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Tag Archives: agriculture

Soybeans to take major hit as China announces equal penalties to retaliate for US tariffs

China’s government responded quickly to U.S. President Donald Trump’s tariff hike on Chinese goods by announcing Friday it will immediately impose penalties of “equal strength” on U.S. products. The Commerce Ministry said it also was scrapping deals to buy more American farm goods and other exports as part of efforts to defuse a sprawling dispute over its trade surplus and ...

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MIKE ESPY — Ag tariffs: We should be careful what we ask for

Military wars are dangerous, expensive, and as we have seen in the decades old conflict in Afghanistan- can be quite lengthy, but in the end America will win. However, when the conflict concerns international trade, the same cannot be said, because in trade wars the outcome cannot be confidently predicted. As a unified nation, the force of our military, more ...

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Threat and reality of tariffs not yet a factor in Mississippi

By JACK WEATHERLY The United States and China are in a standoff on agricultural trade, with the communist nation threatening to impose a 25 percent tariff on U.S. soybeans and other crops. “I think there is some hope that [the sides in] this standoff will back down,” said Dr. Keith Coble, head of the agricultural economics department at Mississippi State ...

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BILL CRAWFORD: Hyde-Smith as Senator Serendipitous as Trade War Looms

Serendipity is a word with an unusual history. It derives from an Italian translation of a 14th Century Persian fairy tale. According to the Merriam-Webster Dictionary, serendipity was coined by English author Horace Walpole who had stumbled upon a “fairy tale called ‘The Three Princes of Serendip.'” Walpole said the three princes “were always making discoveries, by accidents and sagacity, of ...

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Mapping the Delta’s water — Aquifer the lifebood of irrigation for crops

By NASH NUNNERY There’s no disputing that water is the lifeblood of agriculture in the Mississippi Delta and around the state. In fact, 92 percent of the water footprint in the United States goes to agriculture production, according to the latest government figures. In the Mississippi Delta, home to arguably the world’s richest soil, farmers worry as much about their ...

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Process begins in Congress on 2018 Farm Bill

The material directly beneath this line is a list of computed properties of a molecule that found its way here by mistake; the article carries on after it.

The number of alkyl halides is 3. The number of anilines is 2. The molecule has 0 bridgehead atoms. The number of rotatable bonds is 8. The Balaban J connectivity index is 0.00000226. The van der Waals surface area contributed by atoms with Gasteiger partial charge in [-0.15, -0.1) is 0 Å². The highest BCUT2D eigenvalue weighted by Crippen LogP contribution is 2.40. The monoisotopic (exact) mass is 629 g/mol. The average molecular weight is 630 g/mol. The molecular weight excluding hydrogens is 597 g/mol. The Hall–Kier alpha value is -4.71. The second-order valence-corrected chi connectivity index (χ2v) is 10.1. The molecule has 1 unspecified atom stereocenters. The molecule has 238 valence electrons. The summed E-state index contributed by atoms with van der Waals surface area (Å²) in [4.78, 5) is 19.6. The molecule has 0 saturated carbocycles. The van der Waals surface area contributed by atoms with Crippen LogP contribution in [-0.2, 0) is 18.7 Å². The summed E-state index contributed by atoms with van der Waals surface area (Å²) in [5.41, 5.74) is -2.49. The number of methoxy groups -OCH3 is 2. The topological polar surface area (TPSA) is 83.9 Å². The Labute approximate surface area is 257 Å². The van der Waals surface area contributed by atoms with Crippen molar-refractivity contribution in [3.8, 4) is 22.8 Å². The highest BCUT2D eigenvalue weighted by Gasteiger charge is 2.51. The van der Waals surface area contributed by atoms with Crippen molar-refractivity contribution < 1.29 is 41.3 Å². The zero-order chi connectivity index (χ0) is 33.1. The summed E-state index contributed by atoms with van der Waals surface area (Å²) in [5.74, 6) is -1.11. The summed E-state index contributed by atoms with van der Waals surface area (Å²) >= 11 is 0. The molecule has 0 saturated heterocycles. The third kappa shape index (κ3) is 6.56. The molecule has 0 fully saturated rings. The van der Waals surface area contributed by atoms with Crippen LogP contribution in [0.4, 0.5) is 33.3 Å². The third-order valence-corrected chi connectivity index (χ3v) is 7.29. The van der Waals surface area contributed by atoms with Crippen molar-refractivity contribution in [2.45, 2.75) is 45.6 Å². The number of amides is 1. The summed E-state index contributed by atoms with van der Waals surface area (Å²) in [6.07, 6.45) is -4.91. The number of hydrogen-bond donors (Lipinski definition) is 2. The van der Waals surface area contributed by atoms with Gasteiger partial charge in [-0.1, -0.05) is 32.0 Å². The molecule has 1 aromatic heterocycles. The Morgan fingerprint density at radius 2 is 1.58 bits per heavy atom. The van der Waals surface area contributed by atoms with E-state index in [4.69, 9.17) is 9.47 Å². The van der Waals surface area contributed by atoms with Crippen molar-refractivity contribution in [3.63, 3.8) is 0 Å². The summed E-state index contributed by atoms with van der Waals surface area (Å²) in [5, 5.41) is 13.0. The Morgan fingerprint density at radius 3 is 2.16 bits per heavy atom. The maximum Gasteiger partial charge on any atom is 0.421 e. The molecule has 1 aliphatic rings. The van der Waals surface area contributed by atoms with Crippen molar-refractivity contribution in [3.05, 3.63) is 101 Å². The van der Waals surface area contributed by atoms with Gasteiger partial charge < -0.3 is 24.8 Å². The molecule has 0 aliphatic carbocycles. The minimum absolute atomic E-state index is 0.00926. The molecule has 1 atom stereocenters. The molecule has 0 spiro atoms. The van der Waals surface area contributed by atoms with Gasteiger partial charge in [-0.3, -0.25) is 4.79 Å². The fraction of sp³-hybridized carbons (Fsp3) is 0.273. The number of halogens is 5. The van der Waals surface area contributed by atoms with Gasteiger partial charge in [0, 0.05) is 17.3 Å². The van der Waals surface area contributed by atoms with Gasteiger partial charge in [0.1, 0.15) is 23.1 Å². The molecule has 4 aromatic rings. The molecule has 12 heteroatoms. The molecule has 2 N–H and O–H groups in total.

By BECKY GILLETTE Current Senate Agriculture Committee Chairman Pat Roberts (R-Kan.) has announced the committee will begin hearings this year to set the stage for writing a new farm bill.  The current farm bill doesn’t expire until 2018, which gives the House and Senate time to work with the Trump Administration to set new farm bill policies, said Chris Gallegos, ...

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Cal-Maine profits take major hit thanks to lingering effects of flu

By JACK WEATHERLY Cal-Maine Foods dodged the avian flu outbreak that reduced the nation’s egg production in 2015 by 10 percent. Yet the Jackson-based firm, the largest producer of shell eggs in the United States, continues to deal with the ripples caused by the influenza Net sales for the company’s second fiscal quarter, which ended Nov. 26, were $253.5 million, ...

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Agriculture value is part of Mississippi’s economy

The estimated $7.6 billion value of Mississippi agriculture increased by 1.8 percent in 2016, helping the industry retain its prominence in the state’s overall economy. “Agriculture’s reach in the state goes well beyond just the value of the goods produced,” said Brian Williams, an agricultural economist with the Mississippi State University Extension Service. “The ag industry helps support many of ...

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MSU: Rice farmers can get same yield with 1/3 less water

Some rice farmers can use much less water and get the same yield by flooding their fields at the start and end of the season, and letting them dry out a bit in between, Mississippi State University researchers say. That’s a radical change from recommendations across the Rice Belt to keep two to four inches of water in the fields, ...

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AGRIBUSINESS — Soybean crop battled stink bugs and disease

A game-changing insect caused significant problems in many Mississippi soybean acres, but good management allowed growers to finish the year with an average crop. The U.S. Department of Agriculture estimated that by Oct. 23, Mississippi farmers were 92 percent finished harvesting the state’s soybean crop, which covered about 2.03 million acres this year. Insect and disease pressures made the effort ...

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